ND: I do feel it very fast and also become aware of the limits of a designer’s style. Every designer has a limited vocabulary, and it is therefore interesting to be confronted with ateliers and houses that are powerful. Savoir-faire isn’t only creativity, it can also be found within marketing and business. Such experiences can help designers push the boundaries of their own language and acquire new abilities. For instance, if you look at Demna Gvasalia’s collections for Balenciaga, they are quintessentially what he could not do at Vêtements. For me, the voice of an artistic director within such houses is not to lead towards homogeneity, but use their know-how and expertise to reach a new, exciting level instead.

PP: Some insiders argue that the buzz generated by Vetements was the main strategy to enter a big house. That sort of contradicts the idea that independent brands can actually make it.

ND: It is so difficult to manage an independent brand and you don’t hear news of success stories every year… At a certain point, I don’t find it a hindrance for those designers to enter a big house. Think of Felipe Oliveira Baptista for instance, who has been nominated as Kenzo’s new creative director this year. He also worked for Lacoste before, joining the company after Christophe Lemaire left. Christophe himself worked for Hermès, and such paths are common in our industry. Joining a big house means that designers can reach excellence through the savoir-faire offered by such maisons. That is a huge opportunity, which explains why designers sometimes put their own brand to sleep and discover how things function within larger teams. It is very enriching and useful for them. Look at Christelle Kocher: she collaborates with Nike and is Lemarie’s artistic director as well.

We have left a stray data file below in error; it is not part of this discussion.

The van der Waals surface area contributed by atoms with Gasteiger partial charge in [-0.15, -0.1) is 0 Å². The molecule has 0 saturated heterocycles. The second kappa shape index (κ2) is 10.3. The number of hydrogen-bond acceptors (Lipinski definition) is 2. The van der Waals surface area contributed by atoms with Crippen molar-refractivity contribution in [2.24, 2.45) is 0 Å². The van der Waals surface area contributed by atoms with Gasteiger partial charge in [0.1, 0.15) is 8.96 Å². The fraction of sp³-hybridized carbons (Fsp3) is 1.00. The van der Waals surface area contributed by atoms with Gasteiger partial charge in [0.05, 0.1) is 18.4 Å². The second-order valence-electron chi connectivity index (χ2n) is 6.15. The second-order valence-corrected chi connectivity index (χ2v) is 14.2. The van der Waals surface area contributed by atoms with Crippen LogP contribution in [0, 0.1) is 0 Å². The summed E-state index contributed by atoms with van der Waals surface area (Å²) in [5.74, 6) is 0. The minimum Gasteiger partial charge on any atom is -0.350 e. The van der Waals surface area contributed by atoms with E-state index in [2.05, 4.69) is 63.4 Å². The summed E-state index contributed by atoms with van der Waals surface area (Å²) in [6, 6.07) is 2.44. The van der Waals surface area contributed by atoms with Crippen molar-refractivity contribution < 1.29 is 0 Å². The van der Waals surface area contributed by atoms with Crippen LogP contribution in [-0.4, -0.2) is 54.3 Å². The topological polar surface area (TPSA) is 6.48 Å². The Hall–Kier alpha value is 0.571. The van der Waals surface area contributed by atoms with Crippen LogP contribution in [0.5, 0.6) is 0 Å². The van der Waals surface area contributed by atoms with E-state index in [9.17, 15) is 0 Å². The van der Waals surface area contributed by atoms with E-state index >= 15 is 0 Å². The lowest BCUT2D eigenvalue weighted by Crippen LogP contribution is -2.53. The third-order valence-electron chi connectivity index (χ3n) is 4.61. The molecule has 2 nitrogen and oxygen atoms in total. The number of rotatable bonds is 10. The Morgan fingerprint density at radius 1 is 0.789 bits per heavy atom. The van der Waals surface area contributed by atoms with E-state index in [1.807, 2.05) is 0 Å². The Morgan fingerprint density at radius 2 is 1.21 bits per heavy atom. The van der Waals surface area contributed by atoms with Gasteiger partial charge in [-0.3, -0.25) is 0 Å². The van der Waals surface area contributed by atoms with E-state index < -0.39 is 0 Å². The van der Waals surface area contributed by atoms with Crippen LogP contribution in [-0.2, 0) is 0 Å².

PP: Do you sometimes take part in juries for fashion schools?

ND: I already spend so much time sourcing designers for the four prizes we allocate each year that I do not have the time to check what the graduates are doing. I’m also interested in collections that have business potential and you rarely find this within graduation shows.

PP: If a designer does not have any means, how can he, or she, become successful?

ND: The consumer wants new talent constantly. If a larger house has the right artistic director and manages to impose its identity, that will translate into sales, because people know what they are buying into. Still, the hunger for underground, less established brands is going strong today.